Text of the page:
Bil’s rating (out of 5): BB.
USA, 1998. Touchstone Pictures, Jerry Bruckheimer Films, Valhalla Motion Pictures, Digital Image Associates. Story by Robert Roy Pool, Jonathan Hensleigh, adaptation by Tony Gilroy, Shane Salerno, Screenplay by Jonathan Hensleigh, J.J. Abrams. Cinematography by John Schwartzman. Produced by Michael Bay, Jerry Bruckheimer, Gale Anne Hurd. Music by Trevor Rabin. Production Design by Michael White. Costume Design by Magali Guidasci, Michael Kaplan. Film Editing by Mark Goldblatt, Chris Lebenzon, Glen Scantlebury. Academy Awards 1998. Podcast: My Criterions.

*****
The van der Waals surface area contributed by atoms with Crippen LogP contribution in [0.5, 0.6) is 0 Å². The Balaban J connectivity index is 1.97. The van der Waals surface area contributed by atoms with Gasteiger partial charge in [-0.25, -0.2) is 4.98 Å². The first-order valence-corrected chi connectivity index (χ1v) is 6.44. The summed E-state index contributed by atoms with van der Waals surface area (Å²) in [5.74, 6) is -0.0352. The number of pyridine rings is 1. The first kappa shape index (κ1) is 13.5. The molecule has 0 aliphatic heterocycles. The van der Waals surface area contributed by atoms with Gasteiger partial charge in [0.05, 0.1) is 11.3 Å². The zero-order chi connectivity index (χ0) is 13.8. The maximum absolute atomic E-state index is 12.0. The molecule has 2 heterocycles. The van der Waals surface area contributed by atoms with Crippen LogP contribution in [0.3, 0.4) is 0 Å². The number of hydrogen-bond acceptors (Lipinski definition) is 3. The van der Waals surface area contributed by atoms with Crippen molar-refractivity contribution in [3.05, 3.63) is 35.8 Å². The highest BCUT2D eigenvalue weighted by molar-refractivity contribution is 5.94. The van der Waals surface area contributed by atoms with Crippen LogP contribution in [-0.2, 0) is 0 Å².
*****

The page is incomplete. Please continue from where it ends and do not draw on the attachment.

When a giant asteroid heading straight towards Earth is discovered by scientists, the American government quickly puts together a drilling team to go up into outer space and blast it apart before it can destroy all of humanity. Bruce Willis leads the team that also includes Steve Buscemi (the Funny Guy), Michael Clarke Duncan (the Tough Token Black Guy), William Fichtner (the Anal Corporate Guy), Ben Affleck (the Teen Beat guy with the perpetual stubble that stays the same length for two weeks), Billy Bob Thornton (the Ed Harris guy back on the ground who barks at everyone, intelligently) and Liv Tyler (the Gurrrl). Directed by former music video director Michael Bay, this film features his usual ridiculous collection of superficially photographed vistas, cardboard macho guys who grunt endlessly, wispy women who swoon in any man’s arms, and non-stop second unit footage of good clean Americans living their wholesome lives (if I have to see one more random child in a tiny dusty Middle American town wearing faded jean coveralls and a baseball cap running in slow motion with a Please Save My Future look on his face…). Think The Rock, Pearl Harbour and all the other crap Bay has so generously contributed to, and include an equally boring and flat screenplay. This film came out the same year as another Disaster-Earth film, Deep Impact, which was marginally better because it had more believable characters, but at the same time took itself too seriously which thankfully Armageddon does not do. Willis does a survivable job with his incoherent dialogue, while Affleck and Tyler’s constant scenes of endless cooing are downright slap-worthy.